Did you know?

When converted to methane, 34 ENSO bottles (19.2 gram) can light a 100W light bulb for 1 hour.

Using ENSO materials provide companies a unique opportunity to step into a future of zero waste, where all product packaging is converted to clean energy, and returned to the earth in a beneficial form. In a life cycle analysis this could prove to be a carbon negative option to traditional plastic packaging.

Waste is a byproduct that has no value. Plastic that is recycled or biodegrades in a landfill has a value (economically and environmentally) and is not waste.


As featured on Newhope 360; Full Article link http://newhope360.com/packaging/enso-plastics-develops-near-perfect-plastic-bottle

ENSO Plastics develops near-perfect plastic bottle

Wed, 2011-11-09 13:09

While many can’t imagine life without bottled water, it wasn’t that long ago—the 1960s, in fact—that plastic bottle production didn’t exist. Today, polyethylene terephthalate (PET) is the plastic of choice in the beverage industry. According to ENSO Plastics, more than 75 percent of the ubiquitous bottles (and 94 percent of all plastics) end up in landfills. “We really want to solve the world’s plastic pollution issue,” said President Danny Clark of the Mesa, Ariz.–based company. ENSO is taking advantage of this statistic with its current solution: fully biodegradable and recyclable PET plastic.

“When we started, some of the cofounders had experience with bottled water companies. I was one of them,” said Clark. “We were exposed on a regular basis to the environmental impacts that bottled water has in the environment.” Customers asked the co-founders regularly for alternatives. Continue reading

USF Patel School of Global Sustainability visits ENSO!

Here at the ENSO corporate office, we currently have a special guest visiting with us for 2 weeks. Heidi Grace Paintner, a student at the University of South Florida and is currently working on a project for her MA in Global Sustainability. The Patel School of Global Sustainability at the University of South Florida was the nation’s first school of its kind and is seen as an educational leader in this growing field. This program aims to train students to be leaders in the area environmental stewardship and prepares them for work in “green collar” occupations.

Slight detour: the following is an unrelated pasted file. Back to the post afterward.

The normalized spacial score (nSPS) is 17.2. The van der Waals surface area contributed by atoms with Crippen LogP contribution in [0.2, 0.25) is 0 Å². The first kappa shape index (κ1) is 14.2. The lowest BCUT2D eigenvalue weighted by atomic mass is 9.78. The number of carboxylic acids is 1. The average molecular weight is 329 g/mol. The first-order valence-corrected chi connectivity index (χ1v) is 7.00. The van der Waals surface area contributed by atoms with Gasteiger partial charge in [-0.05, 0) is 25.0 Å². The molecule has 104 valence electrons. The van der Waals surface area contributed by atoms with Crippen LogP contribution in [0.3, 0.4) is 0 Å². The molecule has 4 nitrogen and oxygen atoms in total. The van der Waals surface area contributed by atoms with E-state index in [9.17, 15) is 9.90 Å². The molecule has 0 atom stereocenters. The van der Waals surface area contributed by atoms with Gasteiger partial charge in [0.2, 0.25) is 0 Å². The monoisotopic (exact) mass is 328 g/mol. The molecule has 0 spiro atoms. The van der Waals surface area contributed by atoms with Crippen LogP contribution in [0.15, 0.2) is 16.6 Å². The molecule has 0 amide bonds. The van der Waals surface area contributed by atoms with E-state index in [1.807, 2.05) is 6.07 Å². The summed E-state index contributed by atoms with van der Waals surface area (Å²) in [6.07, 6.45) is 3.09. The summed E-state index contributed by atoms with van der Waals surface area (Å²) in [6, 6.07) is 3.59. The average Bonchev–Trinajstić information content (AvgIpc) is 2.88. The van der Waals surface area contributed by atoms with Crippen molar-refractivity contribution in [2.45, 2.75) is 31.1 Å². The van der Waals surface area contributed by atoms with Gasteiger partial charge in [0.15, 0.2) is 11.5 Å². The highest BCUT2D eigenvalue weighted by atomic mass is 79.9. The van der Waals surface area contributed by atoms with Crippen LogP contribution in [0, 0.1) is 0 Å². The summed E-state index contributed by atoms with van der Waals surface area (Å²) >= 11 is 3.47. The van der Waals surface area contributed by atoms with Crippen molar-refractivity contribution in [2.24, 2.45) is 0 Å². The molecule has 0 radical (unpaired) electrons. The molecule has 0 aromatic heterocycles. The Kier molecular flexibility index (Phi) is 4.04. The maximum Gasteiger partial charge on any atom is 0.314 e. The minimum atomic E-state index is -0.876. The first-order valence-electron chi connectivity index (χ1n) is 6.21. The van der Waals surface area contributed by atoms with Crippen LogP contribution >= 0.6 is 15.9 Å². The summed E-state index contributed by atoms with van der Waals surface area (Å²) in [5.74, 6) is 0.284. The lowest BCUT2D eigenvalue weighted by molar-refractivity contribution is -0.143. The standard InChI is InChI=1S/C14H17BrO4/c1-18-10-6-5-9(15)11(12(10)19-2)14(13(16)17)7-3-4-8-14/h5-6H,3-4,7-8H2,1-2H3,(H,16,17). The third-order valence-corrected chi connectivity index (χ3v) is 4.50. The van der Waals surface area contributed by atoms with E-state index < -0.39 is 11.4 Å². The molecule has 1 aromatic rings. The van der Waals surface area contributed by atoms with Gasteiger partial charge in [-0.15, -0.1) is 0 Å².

The title of Heidi’s thesis/project is PET Plastics: Biodegradability & Sustainable Packaging in the Bottled Beverage Industry. She found ENSO when researching solutions to the current landfill crisis the bottled beverage industry is struggling to resolve. We are very excited to be working with her and helping her to further develop her research in the area of sustainable beverage packaging.

Heidi’s First Day

Today was Heidi’s first day at the office. After meeting everyone and showing her what we do here at ENSO, I helped her to develop a bottled beverage consumer survey. If you all could please take a moment to participate in this survey, Heidi and I would greatly appreciate it.

The survey pertains to PET plant based plastics and the perception consumers have on their biodegradability. She will be using the results of this survey in her research project. Tomorrow she will meet with Del, the VP over our Environmental and Technology group and begin learning about the legislative issues that surround biodegradable plastics. ENSO is very excited to have Heidi with us for the next few weeks!